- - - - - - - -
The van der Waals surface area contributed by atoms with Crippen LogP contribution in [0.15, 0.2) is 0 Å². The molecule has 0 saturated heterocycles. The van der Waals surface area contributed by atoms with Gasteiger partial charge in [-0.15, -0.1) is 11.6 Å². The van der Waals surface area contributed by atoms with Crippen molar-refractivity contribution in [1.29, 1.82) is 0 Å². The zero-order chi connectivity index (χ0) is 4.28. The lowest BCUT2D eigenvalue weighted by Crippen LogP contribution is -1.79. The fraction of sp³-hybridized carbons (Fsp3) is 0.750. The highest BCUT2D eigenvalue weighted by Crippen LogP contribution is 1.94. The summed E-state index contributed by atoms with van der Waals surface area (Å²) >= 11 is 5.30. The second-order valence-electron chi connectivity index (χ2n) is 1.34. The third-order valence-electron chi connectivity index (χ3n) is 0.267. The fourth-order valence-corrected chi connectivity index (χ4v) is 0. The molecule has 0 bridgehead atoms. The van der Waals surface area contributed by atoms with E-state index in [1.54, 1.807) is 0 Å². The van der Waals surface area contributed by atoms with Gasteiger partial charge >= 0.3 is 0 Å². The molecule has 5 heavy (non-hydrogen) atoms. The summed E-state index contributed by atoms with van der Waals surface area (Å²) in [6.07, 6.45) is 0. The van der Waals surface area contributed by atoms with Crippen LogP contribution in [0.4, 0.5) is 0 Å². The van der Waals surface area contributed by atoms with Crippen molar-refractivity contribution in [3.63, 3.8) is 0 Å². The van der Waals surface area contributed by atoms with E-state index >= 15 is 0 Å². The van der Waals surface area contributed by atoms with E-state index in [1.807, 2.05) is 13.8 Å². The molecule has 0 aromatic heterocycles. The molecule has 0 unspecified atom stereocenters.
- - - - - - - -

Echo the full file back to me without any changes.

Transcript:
The van der Waals surface area contributed by atoms with Crippen LogP contribution in [0.15, 0.2) is 0 Å². The molecule has 0 saturated heterocycles. The van der Waals surface area contributed by atoms with Gasteiger partial charge in [-0.15, -0.1) is 11.6 Å². The van der Waals surface area contributed by atoms with Crippen molar-refractivity contribution in [1.29, 1.82) is 0 Å². The zero-order chi connectivity index (χ0) is 4.28. The lowest BCUT2D eigenvalue weighted by Crippen LogP contribution is -1.79. The fraction of sp³-hybridized carbons (Fsp3) is 0.750. The highest BCUT2D eigenvalue weighted by Crippen LogP contribution is 1.94. The summed E-state index contributed by atoms with van der Waals surface area (Å²) >= 11 is 5.30. The second-order valence-electron chi connectivity index (χ2n) is 1.34. The third-order valence-electron chi connectivity index (χ3n) is 0.267. The fourth-order valence-corrected chi connectivity index (χ4v) is 0. The molecule has 0 bridgehead atoms. The van der Waals surface area contributed by atoms with E-state index in [1.54, 1.807) is 0 Å². The van der Waals surface area contributed by atoms with Gasteiger partial charge >= 0.3 is 0 Å². The molecule has 5 heavy (non-hydrogen) atoms. The summed E-state index contributed by atoms with van der Waals surface area (Å²) in [6.07, 6.45) is 0. The van der Waals surface area contributed by atoms with Crippen LogP contribution in [0.4, 0.5) is 0 Å². The van der Waals surface area contributed by atoms with Crippen molar-refractivity contribution in [3.63, 3.8) is 0 Å². The van der Waals surface area contributed by atoms with E-state index >= 15 is 0 Å². The van der Waals surface area contributed by atoms with E-state index in [1.807, 2.05) is 13.8 Å². The molecule has 0 aromatic heterocycles. The molecule has 0 unspecified atom stereocenters.